• Thoughts shut up want air,
    And spoil, like bales unopen’d to the sun.
    • Night II, l. 466
  • A friend is worth all hazards we can run.
    • Night II, l. 571
  • Friendship's the wine of life; but friendship new
    (Not such was his) is neither strong nor pure.
    • Night II, l. 582
  • How blessings brighten as they take their flight!
    • Night II, l. 602
  • The chamber where the good man meets his fate
    Is privileg’d beyond the common walk
    Of virtuous life, quite in the verge of heaven.
    • Night II, l. 633
  • A death-bed ’s a detector of the heart.
    • Night II, l. 641
  • Virtue alone has majesty in death.
    • Night II, l. 650
  • Woes cluster. Rare are solitary woes;
    They love a train, they tread each other’s heel.
    • Night III, l. 63
  • Beautiful as sweet!
    And young as beautiful! and soft as young!
    And gay as soft! and innocent as gay.
    • Night III, l. 81
  • Lovely in death the beauteous ruin lay;
    And if in death still lovely, lovelier there;
    Far lovelier! pity swells the tide of love.
    • Night III', l. 104
  • Heaven’s Sovereign saves all beings but himself
    That hideous sight,—a naked human heart.
    • Night III, l. 226
  • Man makes a death which Nature never made.
    • Night IV, l. 15
  • And feels a thousand deaths in fearing one.
    • Night IV, l. 17
  • Wishing, of all employments, is the worst.
    • Night IV, l. 71
  • Man wants little, nor that little long.
    • Night IV, l. 118
  • A God all mercy is a God unjust.
    • Night IV, l. 233
  • ’Tis impious in a good man to be sad
    • Night IV, l. 676
  • Men may live fools, but fools they cannot die.
    • Night IV, l. 843
  • By night an atheist half believes a God.
    • Night V, l. 177
  • Less base the fear of death than fear of life.
    • Night V, l. 441
  • A soul without reflection, like a pile
    Without inhabitant, to ruin runs.
    • Night V, l. 596
  • We see time’s furrows on another’s brow,
    And death intrench’d, preparing his assault;
    How few themselves in that just mirror see!
    • Night V, l. 627
  • Like our shadows,
    Our wishes lengthen as our sun declines.
    • Night V, l. 661
  • While man is growing, life is in decrease;
    And cradles rock us nearer to the tomb.
    Our birth is nothing but our death begun.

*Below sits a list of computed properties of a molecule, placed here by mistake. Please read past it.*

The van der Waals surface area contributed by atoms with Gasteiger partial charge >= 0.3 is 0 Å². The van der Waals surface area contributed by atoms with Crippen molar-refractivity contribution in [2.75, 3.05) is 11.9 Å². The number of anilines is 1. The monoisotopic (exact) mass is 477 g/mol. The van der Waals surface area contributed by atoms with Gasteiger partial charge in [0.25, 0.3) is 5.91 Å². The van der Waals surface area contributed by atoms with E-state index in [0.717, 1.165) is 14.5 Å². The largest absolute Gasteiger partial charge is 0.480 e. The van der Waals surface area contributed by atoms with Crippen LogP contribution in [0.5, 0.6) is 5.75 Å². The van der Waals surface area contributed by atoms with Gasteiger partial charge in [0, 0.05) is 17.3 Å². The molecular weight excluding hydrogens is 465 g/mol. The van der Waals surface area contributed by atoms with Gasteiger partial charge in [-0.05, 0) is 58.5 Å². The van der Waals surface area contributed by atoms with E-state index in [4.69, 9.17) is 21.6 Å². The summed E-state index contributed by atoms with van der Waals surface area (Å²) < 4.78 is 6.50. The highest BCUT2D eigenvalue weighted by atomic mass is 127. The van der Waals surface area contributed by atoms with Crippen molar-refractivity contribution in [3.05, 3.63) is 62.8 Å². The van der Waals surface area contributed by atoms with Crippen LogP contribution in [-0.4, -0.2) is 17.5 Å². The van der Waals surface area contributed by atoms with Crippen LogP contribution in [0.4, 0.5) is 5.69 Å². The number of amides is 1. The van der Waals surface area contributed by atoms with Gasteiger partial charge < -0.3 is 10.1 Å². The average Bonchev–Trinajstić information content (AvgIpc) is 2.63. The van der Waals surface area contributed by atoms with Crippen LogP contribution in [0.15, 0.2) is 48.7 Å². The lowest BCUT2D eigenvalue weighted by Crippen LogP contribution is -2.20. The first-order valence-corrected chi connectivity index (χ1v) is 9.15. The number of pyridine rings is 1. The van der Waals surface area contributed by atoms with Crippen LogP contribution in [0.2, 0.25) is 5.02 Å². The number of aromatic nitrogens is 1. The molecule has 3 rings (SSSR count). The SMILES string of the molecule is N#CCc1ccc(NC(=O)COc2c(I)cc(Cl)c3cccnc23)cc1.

• Night V, l. 717
  • The man of wisdom is the man of years.
    • Night V, l. 775
  • Death loves a shining mark, a signal blow.
    • Night V, l. 1011
  • Revere thyself, and yet thyself despise.
    • Night VI, l. 128
  • Pygmies are pygmies still, though percht on Alps;
    And pyramids are pyramids in vales.
    Each man makes his own stature, builds himself.
    Virtue alone outbuilds the Pyramids;
    Her monuments shall last when Egypt’s fall.
    • Night VI, l. 309
  • Ambition! powerful source of good and ill!
    • Night VI, l. 399
  • Much learning shows how little mortals know;
    Much wealth, how little worldlings can enjoy.
    • Night VI, l. 519
  • And all may do what has by man been done.
    • Night VI, l. 606
  • The man that blushes is not quite a brute.
    • Night VII, l. 496
  • What ardently we wish we soon believe.
    • Night VII, l. 1311
  • Too low they build who build beneath the stars.
    • Night VIII, l. 215
  • Truth never was indebted to a lie.
    • Night VIII, l. 587
  • The house of laughter makes a house of woe.
    • Night VIII, l. 757
  • A man of pleasure is a man of pains.
    • Night VIII, l. 793
  • Final Ruin fiercely drives
    Her plowshare o'er creation.
    • Night IX, l. 167
  • An undevout astronomer is mad.
    • Night IX, l. 771
  • The course of Nature is the art of God.
    • Night IX, l. 1267


  • Tomorrow is the day when idlers work, and fools reform.


  • By all means use some time to be alone.
    • A slight misquotation of George Herbert "The Church Porch", line 145: "By all means use sometimes to be alone", in The Temple (1633).
  • The future... seems to me no unified dream but a mince pie, long in the baking, never quite done.
    • Widely attributed to Edward Young, but in fact written by E. B. White in Harper's Magazine (December 1940), and reprinted in his One Man's Meat (1942).
  • Tomorrow is a satire on today,
    And shows its weakness.
    • This is a quotation from "The Old Man's Relapse", a poem addressed to Edward Young, but written by Lord Melcombe.

External links

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Edward Young
Last modified on 9 July 2008, at 23:09